[StartDate] AND [EndDate]) AND Weekday(Holiday Date) <> 1 AND
Weekday(Holiday Date) <> 7) - CountWeekendDay s([StartDate], [EndDate])
AS WorkingDays FROM tblIncidents;

That is, (the number of workdays) = (the number of days between
StartDate and EndDate inclusive) - (holidays that are not on a weekend)
- (weekend days). That leaves the CountWeekendDay s function to do.

'Start Module Code---
Public Function CountWeekendDay s(dtStart As Date, dtEnd As Date)
Dim intSat As Integer
Dim intSun As Integer

'This function assumes dtStart <= dtEnd
CountWeekendDay s = 0
intSat = (LEDay(dtEnd, 7) - GEDay(dtStart, 7)) / 7 + 1
intSun = (LEDay(dtEnd, 1) - GEDay(dtStart, 1)) / 7 + 1
CountWeekendDay s = (intSat + intSun + Abs(intSat) + Abs(intSun)) / 2
End Function

Public Function LEDay(dtX As Date, vbDay As Integer) As Date
LEDay = DateAdd("d", -(7 + WeekDay(dtX) - vbDay) Mod 7, dtX)
End Function

Public Function GEDay(dtX As Date, vbDay As Integer) As Date
GEDay = DateAdd("d", (7 + vbDay - WeekDay(dtX)) Mod 7, dtX)
End Function
'End Module Code-----

Note: I whipped this up rather quickly with almost no testing so be
sure to test it and verify the logic before using. LEDay finds the
previous vbDay on or before the given date. Also note that the
firstdayofweek parameter of the Weekday function can be used instead as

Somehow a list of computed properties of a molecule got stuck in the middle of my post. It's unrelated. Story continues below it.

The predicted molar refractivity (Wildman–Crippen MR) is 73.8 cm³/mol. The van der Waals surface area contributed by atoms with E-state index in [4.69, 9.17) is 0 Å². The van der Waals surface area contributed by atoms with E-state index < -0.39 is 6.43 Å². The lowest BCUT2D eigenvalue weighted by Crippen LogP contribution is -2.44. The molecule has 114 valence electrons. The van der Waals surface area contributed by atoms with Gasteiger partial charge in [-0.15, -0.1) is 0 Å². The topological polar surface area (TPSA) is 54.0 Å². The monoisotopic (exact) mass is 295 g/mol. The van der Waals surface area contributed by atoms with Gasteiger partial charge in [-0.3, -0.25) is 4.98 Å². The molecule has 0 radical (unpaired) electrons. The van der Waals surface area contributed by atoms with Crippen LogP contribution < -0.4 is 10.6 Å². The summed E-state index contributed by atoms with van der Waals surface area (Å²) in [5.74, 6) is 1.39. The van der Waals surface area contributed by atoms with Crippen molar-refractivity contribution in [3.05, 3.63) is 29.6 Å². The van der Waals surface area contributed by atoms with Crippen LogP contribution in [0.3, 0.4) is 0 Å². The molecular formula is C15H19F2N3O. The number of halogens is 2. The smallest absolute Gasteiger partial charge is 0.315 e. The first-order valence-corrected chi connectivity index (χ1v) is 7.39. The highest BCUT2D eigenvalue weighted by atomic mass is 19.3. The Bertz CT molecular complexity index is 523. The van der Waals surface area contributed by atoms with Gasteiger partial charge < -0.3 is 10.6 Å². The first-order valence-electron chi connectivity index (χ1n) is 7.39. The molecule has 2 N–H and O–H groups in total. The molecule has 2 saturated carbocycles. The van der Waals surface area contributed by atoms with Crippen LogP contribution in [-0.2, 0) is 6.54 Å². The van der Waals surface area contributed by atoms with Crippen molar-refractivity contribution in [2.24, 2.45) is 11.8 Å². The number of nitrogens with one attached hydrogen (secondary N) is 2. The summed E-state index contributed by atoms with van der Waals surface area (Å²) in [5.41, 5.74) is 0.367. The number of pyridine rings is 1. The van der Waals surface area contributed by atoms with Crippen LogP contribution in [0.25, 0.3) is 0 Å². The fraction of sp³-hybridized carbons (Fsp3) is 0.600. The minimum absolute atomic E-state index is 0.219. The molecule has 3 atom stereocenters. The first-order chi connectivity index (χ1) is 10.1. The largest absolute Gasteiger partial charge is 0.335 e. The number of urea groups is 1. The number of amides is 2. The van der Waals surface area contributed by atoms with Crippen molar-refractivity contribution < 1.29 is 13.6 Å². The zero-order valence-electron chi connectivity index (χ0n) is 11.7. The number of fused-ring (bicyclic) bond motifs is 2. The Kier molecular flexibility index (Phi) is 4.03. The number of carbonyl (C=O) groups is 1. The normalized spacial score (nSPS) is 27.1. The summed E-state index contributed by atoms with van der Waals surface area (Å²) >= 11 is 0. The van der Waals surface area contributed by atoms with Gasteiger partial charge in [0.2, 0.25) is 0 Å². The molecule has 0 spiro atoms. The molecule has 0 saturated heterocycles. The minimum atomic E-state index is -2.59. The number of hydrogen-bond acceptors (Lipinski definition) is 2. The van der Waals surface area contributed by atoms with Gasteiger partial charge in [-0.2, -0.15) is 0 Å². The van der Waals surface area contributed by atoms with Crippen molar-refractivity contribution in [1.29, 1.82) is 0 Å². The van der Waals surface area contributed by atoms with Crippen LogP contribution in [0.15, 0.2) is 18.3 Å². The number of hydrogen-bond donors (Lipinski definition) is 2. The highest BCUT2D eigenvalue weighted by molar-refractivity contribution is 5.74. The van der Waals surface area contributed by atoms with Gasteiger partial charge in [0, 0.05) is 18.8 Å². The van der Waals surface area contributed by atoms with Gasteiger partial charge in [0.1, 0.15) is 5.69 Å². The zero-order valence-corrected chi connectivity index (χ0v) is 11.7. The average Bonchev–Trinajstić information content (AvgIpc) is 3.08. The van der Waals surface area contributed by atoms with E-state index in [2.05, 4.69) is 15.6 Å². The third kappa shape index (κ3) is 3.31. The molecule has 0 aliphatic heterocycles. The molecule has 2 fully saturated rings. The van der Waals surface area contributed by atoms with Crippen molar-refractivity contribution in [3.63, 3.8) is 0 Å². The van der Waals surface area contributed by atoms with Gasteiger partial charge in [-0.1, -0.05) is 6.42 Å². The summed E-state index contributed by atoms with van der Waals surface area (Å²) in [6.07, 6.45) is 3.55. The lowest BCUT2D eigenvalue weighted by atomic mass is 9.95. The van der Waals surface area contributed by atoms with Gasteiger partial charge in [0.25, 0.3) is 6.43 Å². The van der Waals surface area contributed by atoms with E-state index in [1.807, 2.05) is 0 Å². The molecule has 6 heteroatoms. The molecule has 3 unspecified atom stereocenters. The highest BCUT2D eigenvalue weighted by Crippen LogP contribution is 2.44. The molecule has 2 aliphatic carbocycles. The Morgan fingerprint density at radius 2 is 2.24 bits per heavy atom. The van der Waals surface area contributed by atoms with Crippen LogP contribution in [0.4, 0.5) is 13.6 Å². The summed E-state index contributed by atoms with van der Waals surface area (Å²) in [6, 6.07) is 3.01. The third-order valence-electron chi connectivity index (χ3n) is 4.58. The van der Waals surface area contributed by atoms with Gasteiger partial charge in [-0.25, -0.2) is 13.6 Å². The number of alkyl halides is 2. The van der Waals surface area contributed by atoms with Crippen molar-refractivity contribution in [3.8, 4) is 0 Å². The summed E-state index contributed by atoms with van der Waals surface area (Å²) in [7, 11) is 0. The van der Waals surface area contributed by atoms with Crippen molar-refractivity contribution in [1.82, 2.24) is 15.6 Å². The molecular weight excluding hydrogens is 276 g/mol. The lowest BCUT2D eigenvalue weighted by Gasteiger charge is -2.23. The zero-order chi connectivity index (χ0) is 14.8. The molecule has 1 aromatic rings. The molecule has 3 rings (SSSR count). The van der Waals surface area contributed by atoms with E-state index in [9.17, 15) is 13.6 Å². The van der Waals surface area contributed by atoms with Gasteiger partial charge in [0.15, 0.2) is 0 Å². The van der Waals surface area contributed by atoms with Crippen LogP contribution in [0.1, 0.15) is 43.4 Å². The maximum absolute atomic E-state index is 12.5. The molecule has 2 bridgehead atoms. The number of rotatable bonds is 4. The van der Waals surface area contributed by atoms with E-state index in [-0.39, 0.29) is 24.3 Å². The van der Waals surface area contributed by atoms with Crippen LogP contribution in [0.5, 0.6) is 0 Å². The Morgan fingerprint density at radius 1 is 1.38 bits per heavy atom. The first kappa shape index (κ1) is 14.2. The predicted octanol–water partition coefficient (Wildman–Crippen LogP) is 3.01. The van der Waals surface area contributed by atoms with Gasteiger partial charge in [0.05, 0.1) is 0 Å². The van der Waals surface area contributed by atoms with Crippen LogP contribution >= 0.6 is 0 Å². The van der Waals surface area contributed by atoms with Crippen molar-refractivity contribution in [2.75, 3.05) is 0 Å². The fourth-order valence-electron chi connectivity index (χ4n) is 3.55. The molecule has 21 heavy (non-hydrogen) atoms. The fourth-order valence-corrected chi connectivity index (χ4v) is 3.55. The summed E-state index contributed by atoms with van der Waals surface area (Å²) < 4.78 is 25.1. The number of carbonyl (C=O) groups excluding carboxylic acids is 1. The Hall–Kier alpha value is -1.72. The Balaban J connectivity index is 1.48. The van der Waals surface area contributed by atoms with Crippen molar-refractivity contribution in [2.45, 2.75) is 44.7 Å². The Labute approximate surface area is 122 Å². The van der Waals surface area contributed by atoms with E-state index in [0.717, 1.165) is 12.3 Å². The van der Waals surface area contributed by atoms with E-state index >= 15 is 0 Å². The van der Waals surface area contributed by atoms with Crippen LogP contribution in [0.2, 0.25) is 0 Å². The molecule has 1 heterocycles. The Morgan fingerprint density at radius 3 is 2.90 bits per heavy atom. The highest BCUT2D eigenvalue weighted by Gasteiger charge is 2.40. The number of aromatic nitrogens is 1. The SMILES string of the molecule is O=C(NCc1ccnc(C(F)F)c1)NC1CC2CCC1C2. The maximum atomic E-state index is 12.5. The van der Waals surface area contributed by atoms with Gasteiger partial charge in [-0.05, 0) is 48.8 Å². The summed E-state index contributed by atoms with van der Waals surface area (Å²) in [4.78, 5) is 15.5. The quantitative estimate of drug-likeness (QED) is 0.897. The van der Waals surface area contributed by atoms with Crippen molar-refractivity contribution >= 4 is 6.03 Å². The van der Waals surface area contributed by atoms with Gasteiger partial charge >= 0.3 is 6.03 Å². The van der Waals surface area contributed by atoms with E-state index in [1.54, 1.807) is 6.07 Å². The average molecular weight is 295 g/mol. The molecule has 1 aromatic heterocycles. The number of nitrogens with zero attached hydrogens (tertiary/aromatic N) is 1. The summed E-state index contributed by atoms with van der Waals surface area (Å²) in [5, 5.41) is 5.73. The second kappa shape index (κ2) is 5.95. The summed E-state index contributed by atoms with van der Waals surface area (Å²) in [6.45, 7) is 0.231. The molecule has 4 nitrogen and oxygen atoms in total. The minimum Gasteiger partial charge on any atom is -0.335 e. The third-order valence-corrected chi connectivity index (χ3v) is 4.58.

an aid to get the previous or following weekend day. (X + Abs(X)) / 2
just gives X when X is positive and 0 otherwise. The IIf or Sgn
functions could have worked for this purpose also. The '<> 1' and '<>
7' can use '> 1' and '< 7' in the SQL statement instead. I'm going to
have to change some other code I have soon for calculating workdays so
that large date ranges don't cause a performance issue since I
implemented it by stepping through dates. I personally don't use a
holiday table so I'm going to have to rethink the best way to handle
that situation as well. I thought Wayne's idea was excellent.

James A. Fortune
CD********@Fort uneJames.com

Dec 29 '05 #4
Thanks so much for all the feedback. I'll try and give your ideas a try
today.

Dec 29 '05 #5
CD********@Fort uneJames.com wrote in
news:11******** *************@z 14g2000cwz.goog legroups.com:

After reflection it seems there should be a way to count the
weekend days and holidays without going through each date
individually. That reflection caused me to think of: